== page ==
Another thing a lot of people don’t realize is how easy it is to find apps in the start screen. If you aren’t sure where you put your app or if it’s an app that you don’t use often, just hit the Windows key and start typing. Windows will start searching for apps right away without you needing to do anything.
This is one area that Microsoft made great improvements in for the Windows 8.1 update. The search feature that launched with Windows 8 was ok but it was sometimes a little difficult to find system level things like control panel items. For example if you search for “Even Viewer” it wouldn’t appear right away, you had to use the “Settings” filter unless you knew that the exact executable was “eventvwr”. In the 8.1 update Microsoft has streamlined this by removing the unneeded refinements for “Settings” and “Files” always searching now for everything which I find much more intuitive and more in line with how the search in the start menu used to work.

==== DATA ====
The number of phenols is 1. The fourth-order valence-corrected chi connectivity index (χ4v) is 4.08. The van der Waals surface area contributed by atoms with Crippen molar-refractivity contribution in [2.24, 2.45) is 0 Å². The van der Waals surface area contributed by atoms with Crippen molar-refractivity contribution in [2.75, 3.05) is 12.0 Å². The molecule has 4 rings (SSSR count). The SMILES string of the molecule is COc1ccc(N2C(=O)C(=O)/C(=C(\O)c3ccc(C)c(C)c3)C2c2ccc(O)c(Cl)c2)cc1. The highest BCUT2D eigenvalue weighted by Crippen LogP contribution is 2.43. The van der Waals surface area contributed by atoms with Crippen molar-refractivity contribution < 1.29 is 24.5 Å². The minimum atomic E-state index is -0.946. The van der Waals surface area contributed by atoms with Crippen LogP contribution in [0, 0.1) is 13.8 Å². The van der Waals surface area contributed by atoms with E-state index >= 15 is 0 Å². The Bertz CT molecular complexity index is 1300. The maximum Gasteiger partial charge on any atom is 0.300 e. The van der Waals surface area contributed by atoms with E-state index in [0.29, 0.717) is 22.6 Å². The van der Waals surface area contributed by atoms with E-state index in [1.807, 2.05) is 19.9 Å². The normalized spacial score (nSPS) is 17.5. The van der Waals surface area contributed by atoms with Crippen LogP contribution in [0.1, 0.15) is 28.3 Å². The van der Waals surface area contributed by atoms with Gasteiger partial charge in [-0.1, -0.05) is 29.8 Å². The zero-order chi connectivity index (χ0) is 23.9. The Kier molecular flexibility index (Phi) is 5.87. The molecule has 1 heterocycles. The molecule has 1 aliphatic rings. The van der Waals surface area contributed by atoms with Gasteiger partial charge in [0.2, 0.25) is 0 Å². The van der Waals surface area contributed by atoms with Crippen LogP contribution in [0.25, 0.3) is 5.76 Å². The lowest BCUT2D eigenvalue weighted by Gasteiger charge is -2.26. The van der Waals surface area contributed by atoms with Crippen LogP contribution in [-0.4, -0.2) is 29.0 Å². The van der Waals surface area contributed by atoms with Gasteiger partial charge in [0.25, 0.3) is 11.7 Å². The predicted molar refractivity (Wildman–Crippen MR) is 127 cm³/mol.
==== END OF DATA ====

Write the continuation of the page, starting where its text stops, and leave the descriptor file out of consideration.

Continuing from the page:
I rarely need to look for something beyond searching as long as I have some idea of what it’s called. This, combined with the more intuitive access to the “All Apps” list from the Start Screen, means I rarely have issues finding what I need quickly. Like everything I can still see some room for improvement but all in all I’m happy with how it is evolving.
How to use the Start Screen
Clearly the most controversial feature in Windows 8 is the Start Screen; for better or worse we have all gotten used to the Start Button and the Start Menu since Windows 95, when it first came out. I’m not going to debate if the decision to migrate to the Start Screen was good or bad (because that could be a full blog article by itself), but Microsoft felt it was time for a change, so I strove to figure out the best way to adapt to the new Start Screen. All in all I do like it better now.